Lear’s foolishness slowly turns into madness. He hires a servant (Kent in disguise) without knowing anything about him. He begins to doubt his judgement and starts to show hostility to others for no apparent reason. His suffering drives him to insanity. He suddenly realizes his grave error in dividing his kingdom to his two undeserving daughters and disowning the sincere one. Regarding Cordelia he says: “I did her wrong,” (Shakespeare 1.5. 24). His suffering is compounded by the knowledge that Regan and Goneril have betrayed him. He threatens, “I will have such revenges on you both that all the world shall — I will do such things — What they are yet, I know not; but they shall be the terrors of the earth!” (Shakespeare 2.4.279-282). Through his pain and suffering he acknowledges that he is going mad and, at first asks the gods to intervene, “O, let me not be mad, not mad, sweet heaven! Keep me in temper; I would not be mad!”(Shakespeare 1.4.24) but later simply gives into his madness, “I have full cause of weeping, but this heart shall break into a hundred thousand flaws or ere I’ll weep. O fool, I shall go mad!” (Shakespeare 2.5.284-286). In the last scene, Lear slips in and out of insanity. He temporarily regains his sanity and happiness when he sees Cordelia, “We two alone will sing like birds i’ the cage. When thou dost ask me blessing, I’ll kneel down, And ask of thee forgiveness”, (Shakespeare 5.3. 9-11). When he carries in her dead body, he again deteriorates into madness and his ultimate demise is death.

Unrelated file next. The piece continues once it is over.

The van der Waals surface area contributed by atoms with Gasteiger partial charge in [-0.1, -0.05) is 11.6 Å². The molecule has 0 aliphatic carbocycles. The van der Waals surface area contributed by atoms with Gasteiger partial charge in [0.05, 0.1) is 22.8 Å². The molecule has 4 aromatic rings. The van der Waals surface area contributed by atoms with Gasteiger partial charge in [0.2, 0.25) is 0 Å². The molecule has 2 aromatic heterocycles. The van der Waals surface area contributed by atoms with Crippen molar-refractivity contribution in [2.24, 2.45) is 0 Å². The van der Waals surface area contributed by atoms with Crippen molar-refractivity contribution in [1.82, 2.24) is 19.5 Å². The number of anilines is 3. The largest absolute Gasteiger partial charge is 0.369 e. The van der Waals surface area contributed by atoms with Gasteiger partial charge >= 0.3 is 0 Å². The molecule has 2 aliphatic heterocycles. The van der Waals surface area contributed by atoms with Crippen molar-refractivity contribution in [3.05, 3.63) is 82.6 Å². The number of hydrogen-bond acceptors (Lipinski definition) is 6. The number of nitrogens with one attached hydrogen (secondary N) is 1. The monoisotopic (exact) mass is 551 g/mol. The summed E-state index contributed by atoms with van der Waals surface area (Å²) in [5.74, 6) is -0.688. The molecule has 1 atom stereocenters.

In the end, the audience can’t help but feel profound pity for King Lear. He is elderly and appears to have been a good king and father at some point. His tragic flaw causes him to fall from being the most important man in Britain to “a slave, a poor, infirm, weak and despised old man”, (Shakespeare 3.2.19-20). He becomes full of self pity when he is caught in the storm. He loses all confidence, power, authority, love – and even sanity – in the face of his daughters’ actions. Although Lear instigated this tragedy by banishing Cordelia, the consequences of his tragic flaw seem to be unjustly harsh. The audience witnesses the cruelty he is subjected to by others and hopes to see their downfall. Unfortunately, in this tragedy, Lear is not victorious.

King Lear satisfies all the requirements of an Aristotelian tragic hero. The nobleman’s love of flattery, his anger, pride and misjudgements lead not only to his own downfall but to the destruction of his family and the death of many others, including Cordelia, the only daughter who truly loved him. While, in the end, he displays self realization, humility and humanity, the discovery happens much too late to save him. The audience is left sympathizing for a man who suffered more than he deserved.

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Arthur Miller’s Depiction of the Personality of Willy Loman As Shown In His Play, Death of a Salesman